Buyers have the option to choose from a six-speed manual or a six-speed automatic gearbox, but as the former is light and easy to use we would choose it unless you expect to do lots of town driving.
Although the Kia Sorento won’t be able to match a Land Rover Discovery Sport off-road it does come as standard with differentials that lock at the touch of a button. That allows the car to send an equal amount of power to all four wheels, which should capable enough for most owners’ needs.
Sorento buyers only get one engine to choose from, but luckily the 2.2-litre diesel is excellent. It’s got 197hp and 311lb ft of torque, which is enough to shift the car from 0-62mph in 9.0 seconds, when fitted with the standard six-speed manual gearbox. The auto raises that time to 9.6 seconds.
All that torque means that overtaking is effortless and you won’t need to change gear constantly to make swift progress. It makes for a stark contrast to the rival Nissan X-Trail, which has a 1.6-litre diesel engine that can feel underpowered.
The larger engine means the Kia is more expensive to run than some rivals, though. Nissan claims the X-Trail will return fuel economy of up to 57.6mpg, while Kia owners will have to content themselves with a figure of 47.6mpg (42.2mpg when fitted with the automatic gearbox). That said, we got very close to Kia’s official figures on our test run.
CO2 emissions of 149g/km and 177g/km mean manual and auto Sorentos cost £145 and £225 a year to tax, respectively.
The Sorento achieved the full five stars when it was crash tested by Euro NCAP. Pedestrian safety isn’t usually a strong point for cars of this type, but the Kia’s active bonnet mounts, which pops up to protect pedestrians from the hard engine below, means it scored impressively in this area, too. Parking cameras all round, adaptive cruise control, blind spot monitors and dynamic headlights mean the KX-4 model is safest of all.
The Kia Sorento range comprises of KX-1, KX-2, KX-3 and KX-4 models. Even the entry-level KX-1 comes with decent levels of equipment, but the top end of the range gets quite pricy putting the Sorento into contention with classier (but smaller) rivals such as the Discovery Sport and BMW X3.
Kia Sorento KX-1
The KX-1 is the cheapest model in the Sorento range, but it comes with plenty of equipment such as four-wheel drive, 17-inch alloy wheels, air conditioning, rear parking sensors, a Bluetooth phone connection and cruise control.
Kia Sorento KX-2
With sat-nav and a leather interior (that includes heated front seats) as standard, the KX-2 model is arguably the sweet spot of the range. A standard rear parking camera makes it easier to manoeuvre into tight spaces and the car’s self-levelling rear suspension will make it feel more stable when carrying a heavy load or towing.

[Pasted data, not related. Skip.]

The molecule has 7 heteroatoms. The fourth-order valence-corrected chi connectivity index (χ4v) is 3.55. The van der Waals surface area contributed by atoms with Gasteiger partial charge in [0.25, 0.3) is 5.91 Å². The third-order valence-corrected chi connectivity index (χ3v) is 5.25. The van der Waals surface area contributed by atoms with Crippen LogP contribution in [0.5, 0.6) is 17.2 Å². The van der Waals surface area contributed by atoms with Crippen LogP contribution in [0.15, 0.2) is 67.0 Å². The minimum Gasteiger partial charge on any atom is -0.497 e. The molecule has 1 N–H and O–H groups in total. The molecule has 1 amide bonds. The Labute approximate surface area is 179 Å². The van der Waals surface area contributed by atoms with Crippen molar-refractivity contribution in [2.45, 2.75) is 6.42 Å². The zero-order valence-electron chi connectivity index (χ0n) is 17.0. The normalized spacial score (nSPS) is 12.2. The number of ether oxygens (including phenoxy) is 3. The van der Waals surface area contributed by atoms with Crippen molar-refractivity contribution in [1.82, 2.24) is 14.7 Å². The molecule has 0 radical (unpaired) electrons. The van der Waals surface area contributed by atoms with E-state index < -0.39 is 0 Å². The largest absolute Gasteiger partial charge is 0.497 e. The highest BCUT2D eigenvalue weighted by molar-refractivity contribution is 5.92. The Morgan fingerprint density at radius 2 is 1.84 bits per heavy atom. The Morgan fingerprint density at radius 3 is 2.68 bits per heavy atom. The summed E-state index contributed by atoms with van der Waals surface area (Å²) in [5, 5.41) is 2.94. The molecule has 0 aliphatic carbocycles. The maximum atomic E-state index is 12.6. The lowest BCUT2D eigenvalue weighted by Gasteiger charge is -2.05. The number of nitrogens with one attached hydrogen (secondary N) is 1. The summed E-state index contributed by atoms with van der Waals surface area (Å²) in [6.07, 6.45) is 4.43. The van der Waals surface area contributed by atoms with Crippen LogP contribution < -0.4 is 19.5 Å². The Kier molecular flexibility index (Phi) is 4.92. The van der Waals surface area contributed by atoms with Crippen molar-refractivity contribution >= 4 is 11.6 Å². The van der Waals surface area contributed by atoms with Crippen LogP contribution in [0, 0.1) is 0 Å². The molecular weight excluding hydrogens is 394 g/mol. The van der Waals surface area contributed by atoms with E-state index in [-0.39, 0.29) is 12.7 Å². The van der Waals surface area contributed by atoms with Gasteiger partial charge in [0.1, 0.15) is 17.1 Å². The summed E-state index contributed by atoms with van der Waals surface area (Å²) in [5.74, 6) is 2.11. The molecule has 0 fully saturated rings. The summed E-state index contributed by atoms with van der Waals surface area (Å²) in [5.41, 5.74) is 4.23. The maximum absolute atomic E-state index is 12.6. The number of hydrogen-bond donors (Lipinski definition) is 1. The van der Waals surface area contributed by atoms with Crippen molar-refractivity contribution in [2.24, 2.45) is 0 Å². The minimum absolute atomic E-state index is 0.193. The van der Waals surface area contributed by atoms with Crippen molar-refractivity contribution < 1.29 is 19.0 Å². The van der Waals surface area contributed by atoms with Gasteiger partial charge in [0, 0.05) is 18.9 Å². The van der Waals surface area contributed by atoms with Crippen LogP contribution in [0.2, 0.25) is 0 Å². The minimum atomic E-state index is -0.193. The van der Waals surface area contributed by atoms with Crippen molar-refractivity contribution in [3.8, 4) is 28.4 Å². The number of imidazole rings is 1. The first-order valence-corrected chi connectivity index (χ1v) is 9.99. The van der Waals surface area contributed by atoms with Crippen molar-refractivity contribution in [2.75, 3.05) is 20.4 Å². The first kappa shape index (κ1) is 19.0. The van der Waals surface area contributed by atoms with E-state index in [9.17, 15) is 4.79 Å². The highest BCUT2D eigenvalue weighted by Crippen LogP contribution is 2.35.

Kia Sorento KX-3
With a list price of more than £35,000 the KX-3 trim level isn’t cheap, but your money buys you kit such as a powerful 10-speaker stereo, a larger eight-inch touchscreen for the sat-nav, a panoramic glass sunroof that opens, plus a driver’s seat that adjusts electrically. Powerful xenon headlights should give you a clearer view of the road at night and they also adjust automatically to compensate for the load the car is carrying or towing.
Kia Sorento KX-4
We would advise against the expensive KX-4 model which has a list price of more than £40,000 – about the same as a top-of-the-range Land Rover Discovery Sport. The KX-4 gets cameras that cover every side of the car (to make manoeuvring even easier), headlights that follow the direction of the steering wheel, adaptive cruise control and a blind spot warning system. Be warned, however, testers tell us that the standard 19-inch alloy wheels also make the suspension feel significantly stiffer.
As a large family car the Kia Sorento covers all the bases. It’s got lots of space for passengers and a huge boot, while the spare pair of seats will prove their worth if you regularly carry two extra passengers.
The interior is also one of Kia’s best efforts yet in terms of build quality and ease of use, getting impressively close to the BMW X3 and Land Rover Discovery Sport. The Sorento also has more space than its similarly priced premium rivals. The driving experience isn’t quite as good as those two, but for the most part it gets very close.
Factor in Kia’s seven-year warranty, and the competitive price of the more basic models, and the Sorento can rightfully be seen as one of the best seven-seater SUVs currently on sale.